Former private school student found not guilty of raping 15-year-old in "senior salute" case

Former private school student found not guilty of raping 15-year-old in "senior salute" case

Owen Labrie, 19, was found not guilty of three felony counts of sexually assaulting a fellow student at St Paul’s School in Concord, New Hampshire, US. However, the jury found him guilty of having sex with a minor, and seducing her through 'online communication'.

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Owen Labrie, 19, is comforted by his lawyer JW Carney as the verdict is read.
Photo: AP

CONCORD - A former student of an elite New Hampshire prep school was found not guilty on Friday of raping a 15-year-old girl days before graduation last year.

Owen Labrie, 19, was found not guilty of three felony counts of sexually assaulting a fellow student at St Paul’s School in Concord. The jury found him guilty of lesser misdemeanor counts of having sex with a person under the age of consent, as well as a felony count of using online communications to seduce a minor.

Labrie closed his eyes and began to sob as the first verdict, finding him guilty of computer-related seduction, was read but regained his composure as the jury forewoman read out the three not guilty verdicts. 

He could face a sentence of up to 11 years in prison for the charges he was found guilty of. Each felony sex assault count had carried a potential sentence of as much as 20 years in prison.

The focus of the trial was the "senior salute," a longstanding tradition among St Paul’s students that involved seniors inviting underclassmen to hook up before graduation.

The accuser, who spent more than two days on the stand, acknowledged agreeing to Labrie’s invitation for a "senior salute," but said she expected to kiss Labrie and not go much further. She said Labrie aggressively kept pushing her until she was "frozen" in fear and unable to resist.


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"Today, a measure of justice has been served for victims of sexual violence," the girl’s family said in a statement. "Owen Labrie was held accountable in some way by a jury of his peers for the crimes he committed against our daughter."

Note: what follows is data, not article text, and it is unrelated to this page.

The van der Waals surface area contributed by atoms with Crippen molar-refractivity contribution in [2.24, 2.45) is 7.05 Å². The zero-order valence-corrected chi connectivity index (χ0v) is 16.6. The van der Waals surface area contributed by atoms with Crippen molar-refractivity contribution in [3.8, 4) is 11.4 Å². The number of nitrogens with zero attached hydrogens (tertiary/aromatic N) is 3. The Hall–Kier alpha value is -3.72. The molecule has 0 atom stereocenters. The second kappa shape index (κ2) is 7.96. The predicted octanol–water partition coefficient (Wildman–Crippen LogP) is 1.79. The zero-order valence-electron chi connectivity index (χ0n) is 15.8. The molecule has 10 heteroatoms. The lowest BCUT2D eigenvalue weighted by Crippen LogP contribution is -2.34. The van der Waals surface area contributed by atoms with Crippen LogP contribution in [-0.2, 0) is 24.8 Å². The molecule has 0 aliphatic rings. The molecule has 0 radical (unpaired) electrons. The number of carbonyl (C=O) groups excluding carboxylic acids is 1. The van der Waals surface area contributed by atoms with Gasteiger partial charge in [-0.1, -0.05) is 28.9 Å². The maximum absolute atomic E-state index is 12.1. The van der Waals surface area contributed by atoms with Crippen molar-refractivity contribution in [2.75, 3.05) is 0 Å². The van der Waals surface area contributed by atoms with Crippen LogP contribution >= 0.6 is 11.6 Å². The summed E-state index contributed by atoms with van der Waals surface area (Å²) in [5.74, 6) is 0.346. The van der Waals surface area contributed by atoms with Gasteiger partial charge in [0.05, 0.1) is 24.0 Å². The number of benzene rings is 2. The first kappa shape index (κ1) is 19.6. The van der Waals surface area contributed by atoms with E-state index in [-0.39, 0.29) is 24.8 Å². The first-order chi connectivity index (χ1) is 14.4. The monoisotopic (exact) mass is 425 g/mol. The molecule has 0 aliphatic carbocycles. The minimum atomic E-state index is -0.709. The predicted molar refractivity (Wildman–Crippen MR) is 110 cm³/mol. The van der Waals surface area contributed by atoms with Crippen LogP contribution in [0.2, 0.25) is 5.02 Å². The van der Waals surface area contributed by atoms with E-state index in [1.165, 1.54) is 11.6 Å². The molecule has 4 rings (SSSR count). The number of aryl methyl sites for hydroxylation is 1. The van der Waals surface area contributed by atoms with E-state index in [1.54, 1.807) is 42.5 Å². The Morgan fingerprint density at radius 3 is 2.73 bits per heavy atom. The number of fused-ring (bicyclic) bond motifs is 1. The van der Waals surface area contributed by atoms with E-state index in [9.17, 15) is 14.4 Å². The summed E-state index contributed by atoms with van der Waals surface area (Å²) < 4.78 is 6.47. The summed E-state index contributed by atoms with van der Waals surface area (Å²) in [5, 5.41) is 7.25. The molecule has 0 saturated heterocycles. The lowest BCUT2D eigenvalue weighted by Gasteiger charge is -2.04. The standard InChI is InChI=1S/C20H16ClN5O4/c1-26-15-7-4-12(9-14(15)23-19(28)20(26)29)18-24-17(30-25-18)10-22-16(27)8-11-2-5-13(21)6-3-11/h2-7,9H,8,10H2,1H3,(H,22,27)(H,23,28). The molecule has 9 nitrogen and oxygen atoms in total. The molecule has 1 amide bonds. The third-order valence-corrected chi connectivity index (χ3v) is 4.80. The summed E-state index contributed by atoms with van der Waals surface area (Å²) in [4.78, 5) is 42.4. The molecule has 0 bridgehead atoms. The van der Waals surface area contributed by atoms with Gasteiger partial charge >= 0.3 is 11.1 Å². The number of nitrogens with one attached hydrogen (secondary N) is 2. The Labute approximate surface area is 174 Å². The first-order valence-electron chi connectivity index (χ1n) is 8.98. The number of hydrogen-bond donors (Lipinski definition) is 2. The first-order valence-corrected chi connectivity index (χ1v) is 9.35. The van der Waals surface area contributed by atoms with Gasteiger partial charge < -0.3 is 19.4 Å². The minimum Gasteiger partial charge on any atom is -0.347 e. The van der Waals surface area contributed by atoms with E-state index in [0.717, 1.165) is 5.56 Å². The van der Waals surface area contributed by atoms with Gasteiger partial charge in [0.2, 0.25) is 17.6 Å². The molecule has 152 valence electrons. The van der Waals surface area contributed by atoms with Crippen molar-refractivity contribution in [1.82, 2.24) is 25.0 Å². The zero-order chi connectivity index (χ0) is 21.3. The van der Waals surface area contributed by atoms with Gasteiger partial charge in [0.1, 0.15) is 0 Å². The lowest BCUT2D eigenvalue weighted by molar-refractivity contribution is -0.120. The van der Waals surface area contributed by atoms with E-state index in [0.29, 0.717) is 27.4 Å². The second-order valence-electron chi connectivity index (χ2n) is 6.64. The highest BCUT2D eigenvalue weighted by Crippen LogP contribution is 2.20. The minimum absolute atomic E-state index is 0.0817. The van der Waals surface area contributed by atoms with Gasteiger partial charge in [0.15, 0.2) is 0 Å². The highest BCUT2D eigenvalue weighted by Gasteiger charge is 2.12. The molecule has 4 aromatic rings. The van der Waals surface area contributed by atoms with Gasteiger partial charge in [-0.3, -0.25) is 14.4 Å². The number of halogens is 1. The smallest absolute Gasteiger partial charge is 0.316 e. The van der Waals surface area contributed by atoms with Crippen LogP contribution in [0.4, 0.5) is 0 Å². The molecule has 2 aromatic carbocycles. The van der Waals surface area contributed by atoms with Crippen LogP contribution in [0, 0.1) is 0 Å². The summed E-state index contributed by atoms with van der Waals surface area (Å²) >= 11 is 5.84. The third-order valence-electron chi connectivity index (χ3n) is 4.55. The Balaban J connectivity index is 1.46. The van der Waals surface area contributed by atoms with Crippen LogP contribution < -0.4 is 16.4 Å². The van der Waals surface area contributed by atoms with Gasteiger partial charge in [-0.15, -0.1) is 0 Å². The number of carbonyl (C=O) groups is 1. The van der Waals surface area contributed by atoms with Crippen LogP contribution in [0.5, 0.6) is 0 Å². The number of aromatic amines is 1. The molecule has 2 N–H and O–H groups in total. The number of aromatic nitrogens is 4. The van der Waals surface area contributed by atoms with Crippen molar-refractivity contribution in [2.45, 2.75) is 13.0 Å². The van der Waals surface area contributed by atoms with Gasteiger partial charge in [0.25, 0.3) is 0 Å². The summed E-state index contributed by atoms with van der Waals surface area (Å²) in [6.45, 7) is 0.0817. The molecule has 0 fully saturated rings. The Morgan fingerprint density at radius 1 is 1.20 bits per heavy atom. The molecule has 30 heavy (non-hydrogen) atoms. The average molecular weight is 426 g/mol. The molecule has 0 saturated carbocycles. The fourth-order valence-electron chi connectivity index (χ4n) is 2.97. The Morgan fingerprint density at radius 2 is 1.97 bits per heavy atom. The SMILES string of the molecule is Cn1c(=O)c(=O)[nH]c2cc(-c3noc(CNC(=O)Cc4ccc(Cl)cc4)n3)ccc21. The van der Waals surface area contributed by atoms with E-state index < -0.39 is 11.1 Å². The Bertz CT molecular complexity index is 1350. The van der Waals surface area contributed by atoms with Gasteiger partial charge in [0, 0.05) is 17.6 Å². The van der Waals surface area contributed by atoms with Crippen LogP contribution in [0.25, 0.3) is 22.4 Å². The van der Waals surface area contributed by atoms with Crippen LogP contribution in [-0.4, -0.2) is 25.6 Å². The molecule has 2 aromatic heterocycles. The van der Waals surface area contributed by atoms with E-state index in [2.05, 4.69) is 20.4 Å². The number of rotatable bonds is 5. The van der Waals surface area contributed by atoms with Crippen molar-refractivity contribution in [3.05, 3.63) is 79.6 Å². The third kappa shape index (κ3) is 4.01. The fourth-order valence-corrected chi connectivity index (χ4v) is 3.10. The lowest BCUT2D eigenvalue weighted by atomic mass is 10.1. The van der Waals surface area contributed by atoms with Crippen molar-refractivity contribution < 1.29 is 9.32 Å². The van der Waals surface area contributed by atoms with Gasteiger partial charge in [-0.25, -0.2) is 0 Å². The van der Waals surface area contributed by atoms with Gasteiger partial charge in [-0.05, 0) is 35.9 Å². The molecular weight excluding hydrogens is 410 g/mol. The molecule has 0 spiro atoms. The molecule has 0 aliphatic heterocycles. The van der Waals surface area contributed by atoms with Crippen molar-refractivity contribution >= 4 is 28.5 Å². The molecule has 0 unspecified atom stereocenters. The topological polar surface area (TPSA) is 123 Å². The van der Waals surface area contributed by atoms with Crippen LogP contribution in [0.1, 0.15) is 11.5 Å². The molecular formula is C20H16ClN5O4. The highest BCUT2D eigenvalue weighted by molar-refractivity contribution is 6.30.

Labrie's defence lawyer, JW Carney, also served as the lawyer to the famous Boston gangster "Whitey" Bulger.
Photo: AP

Labrie's lawyer, JW Carney, argued that Labrie and the teen, whose sister was a senior at the school, both flirted with each other, and went on to have a consensual encounter - but that they didn't actually have sex.

The defense had focused on the testimony of a close friend of the accuser, who said the teen told her that she was willing to do certain sex acts short of intercourse. The accuser denied having said it.

Carney said the teen accused Labrie of rape only after rumors of their encounter began to spread.

The accuser, Carney said, "had to make a decision whether it would be her reputation that would go into the toilet, or Owen’s and she took the easier choice."

Labrie answered questions from the prosecutors.
Photo: AP

Prosecutors had argued that Labrie targeted the teen for a last sexual conquest before graduation, citing Facebook messages in which he boasted of having sex with her and a list of girls he compiled that he wanted to "slay," school slang for sex, with the teen’s name in all-capital letters.

Defense attorneys had tried to portray Labrie as a hardworking and ambitious student, who unlike many of the students at the prestigious boarding school did not come from a privileged background and was able to attend only because he had earned a scholarship to do so.

St Paul’s, whose alumni include powerful US business and political leaders such as Secretary of State John Kerry, said the tradition did not accurately reflect its culture.

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